Currently, there is significant appreciation of spatial ability in general terms. However, there is still a gap in the literature pertaining to the attainment and development of SI in educational settings and the impact thereof on the occupational field (Johnson & Bouchard, 2005; Kell & Lubinski, 2013). In the range of multiple intelligences or the repertoire of human cognitive abilities present in human beings, SI needs to be explored further. This is especially necessary given the established link between this attribute and performance in the STEM fields (Kell & Lubinski, 2013; Shea et al., 2001; Uttal et al., 2013a, 2013b).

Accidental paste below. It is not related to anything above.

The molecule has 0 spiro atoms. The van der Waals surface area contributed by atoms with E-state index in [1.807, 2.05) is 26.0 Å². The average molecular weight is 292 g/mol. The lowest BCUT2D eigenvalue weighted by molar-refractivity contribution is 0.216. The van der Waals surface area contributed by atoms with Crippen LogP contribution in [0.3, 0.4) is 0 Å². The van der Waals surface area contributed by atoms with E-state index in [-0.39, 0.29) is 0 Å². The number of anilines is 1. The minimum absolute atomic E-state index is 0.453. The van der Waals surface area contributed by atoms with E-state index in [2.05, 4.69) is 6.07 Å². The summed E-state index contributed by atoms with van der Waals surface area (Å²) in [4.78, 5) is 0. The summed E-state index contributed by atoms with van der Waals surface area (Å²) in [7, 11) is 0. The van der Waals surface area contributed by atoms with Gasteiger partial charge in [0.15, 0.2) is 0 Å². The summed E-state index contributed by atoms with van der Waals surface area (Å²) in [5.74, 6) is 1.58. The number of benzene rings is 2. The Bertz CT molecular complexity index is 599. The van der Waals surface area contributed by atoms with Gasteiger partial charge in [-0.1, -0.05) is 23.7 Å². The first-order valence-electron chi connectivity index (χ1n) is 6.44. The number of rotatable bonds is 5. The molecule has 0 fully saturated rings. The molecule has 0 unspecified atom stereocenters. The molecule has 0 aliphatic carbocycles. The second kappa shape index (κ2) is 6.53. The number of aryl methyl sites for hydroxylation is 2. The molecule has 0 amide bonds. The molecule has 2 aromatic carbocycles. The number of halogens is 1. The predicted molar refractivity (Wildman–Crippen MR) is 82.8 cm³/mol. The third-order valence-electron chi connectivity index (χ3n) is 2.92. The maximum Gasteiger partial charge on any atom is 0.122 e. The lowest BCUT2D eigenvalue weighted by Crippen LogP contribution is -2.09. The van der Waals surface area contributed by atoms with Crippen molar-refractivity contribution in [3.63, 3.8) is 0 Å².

Psychomotor and dexterity testing have also been increasingly used within the human resource management context (Foxcroft & Roodt, 2013; Furnham, 2008). Psychomotor tests are readily employed as employee selection measures for apparel manufacturers. However, one study of sewing machine operators, in eight different plants, failed to show a significant relationship between the three psychomotor test scores and subsequent measured productivity (Inskeep, 1971). Psychomotor and dexterity testing have been successfully employed in the selection of students for surgical training (Gallagher, Leonard & Traynor, 2009). Two spatial visualisation psychological tests, two-hand coordination and complex coordination tests were also used in the selection of pilots as part of a multiple-hurdles method (Bordelon & Kantor, 1986). A manual dexterity test was furthermore employed to predict students’ grades on courses at a pre-dental school to ascertain whether the students were ready to advance to the clinic. This test did not appear to add information to the current admissions criteria (Gansky et al., 2004).